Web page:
Measuring Semantic Technology Adoption

I decided to conduct an informal survey in an attempt to gauge the current level of adoption and growth potential for Semantic Technology as an industry vertical. The results indicate to me that while progress is being made we still need to do a better job of delivering the message – this messaging problem is the number one reason why adoption of Semantic Technologies and Semantic Methodologies is proceeding slower than we had anticipated. 

So let’s examine review some of the assumptions first:

•    This is not a formal study.
•    This is more business focused – it measures how much demand there is for Semantic expertise.
•    While recognizing that the economy is in the midst of a Great Recession, that can’t be necessarily be used as an excuse for why adoption may be lagging because we’re looking at how demand for Semantic skills compares with traditional IT skills or other emerging trends.
•    If someone doesn’t understand what Semantic Technology is, they won’t include it in either their project or personnel requirements (or descriptions).

Tracking Semantic Skills Demand:

The survey premise was simple. I took a set of terms; both skills-related and technology-related and noted their prevalence on search results. Why did I choose Because it provides a near-real time window into what projects are doing what technology trends have translated themselves into actual project requirements. I’ve been doing this off and on for several months – while I’m encouraged that a presence has been established, I remain convinced the IT industry as a whole still doesn’t quite appreciate the potential of Semantic technology.

The search terms are broken into 4 categories which highlight today’s results from

Skills or General Terms:

•    Semantic -184
•    Semantic Web – 19
•    SPARQL – 7
•    RDF – 44
•    OWL – 22
•    Ontology – 35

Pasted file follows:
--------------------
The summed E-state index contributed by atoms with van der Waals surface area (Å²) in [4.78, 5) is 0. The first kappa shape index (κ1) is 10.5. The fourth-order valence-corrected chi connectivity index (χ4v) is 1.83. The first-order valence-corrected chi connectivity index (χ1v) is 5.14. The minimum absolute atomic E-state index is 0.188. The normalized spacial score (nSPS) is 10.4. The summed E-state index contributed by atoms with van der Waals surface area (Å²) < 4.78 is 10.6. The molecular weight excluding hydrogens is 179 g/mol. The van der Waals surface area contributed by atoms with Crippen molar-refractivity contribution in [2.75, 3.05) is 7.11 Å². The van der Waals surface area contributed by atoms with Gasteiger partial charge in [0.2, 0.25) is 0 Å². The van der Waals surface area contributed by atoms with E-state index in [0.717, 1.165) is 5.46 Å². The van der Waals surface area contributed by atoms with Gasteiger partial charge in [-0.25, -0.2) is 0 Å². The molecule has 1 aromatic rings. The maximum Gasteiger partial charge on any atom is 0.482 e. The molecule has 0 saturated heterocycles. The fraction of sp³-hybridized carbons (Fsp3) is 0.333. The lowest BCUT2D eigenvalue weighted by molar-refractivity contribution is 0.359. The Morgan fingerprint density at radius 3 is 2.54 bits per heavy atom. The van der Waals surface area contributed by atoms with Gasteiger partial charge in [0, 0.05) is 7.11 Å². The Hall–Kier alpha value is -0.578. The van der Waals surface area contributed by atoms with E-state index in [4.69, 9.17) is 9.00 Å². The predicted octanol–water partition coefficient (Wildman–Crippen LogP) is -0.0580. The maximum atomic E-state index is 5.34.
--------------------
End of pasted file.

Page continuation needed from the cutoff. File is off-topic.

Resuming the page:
•    Taxonomy – 173
•    Semantic Integration – 0
•    Linked Data – 3

Job Titles:
•    Ontologist – 35
•    Semantic Architect – 1
•    Semantic Engineer – 0
•    Semantic Analyst – 0
•    Taxonomist -1

Similar Roles
•    Enterprise Architect – 594
•    Data Architect – 374
•    Data Modeler – 179
•    SOA Architect – 48
•    SOA Developer – 36
•    Web Services Developer – 40
•    Systems Engineer – 1695
•    Analyst – 11301

General Terms
•    SOA – 2356
•    Java – 12018
•    Cloud – 580
•    MDM – 312
•    Master Data Management – 1606
•    Metadata – 707
•    E-learning – 346
•    XML – 7646
•    C++ – 4847
•    Web Services – 4693
•    Data Integration – 575
•    Application Development – 5076
•    Database – 14904
•    UML – 1669

My Conclusions

Well, besides reinforcing the fact that different people often describe the same things using different terminology or role descriptions (another semantics discussion), the results seemed to indicate that we’re perhaps touching less than 5% of the potential market for Semantic Technology and Practice. Semantic technology standards, software and engineering practice can be exploited right now, most notably in the field of data interoperability.

One thing to keep in mind is that Semantic Technology is complimentary to existing capabilities – in other words, the most obvious near-term application for Semantic Technology is integration-related. Unlike SOA, we’re not talking about replacing both infrastructure or application logic – we’re talking about new ways to provide coherence across them. In some ways Semantic Tech parallels the conceptual approach being posited with Cloud Computing – a new way to leverage existing assets. However Cloud Computing, another emerging trend – is gaining more traction, more quickly without necessarily having proved itself yet either. The most ironic thing of course is that much of what Cloud Computing will become is wholly dependent on Semantic Data Interoperability. 
Copyright 2010 – Stephen Lahanas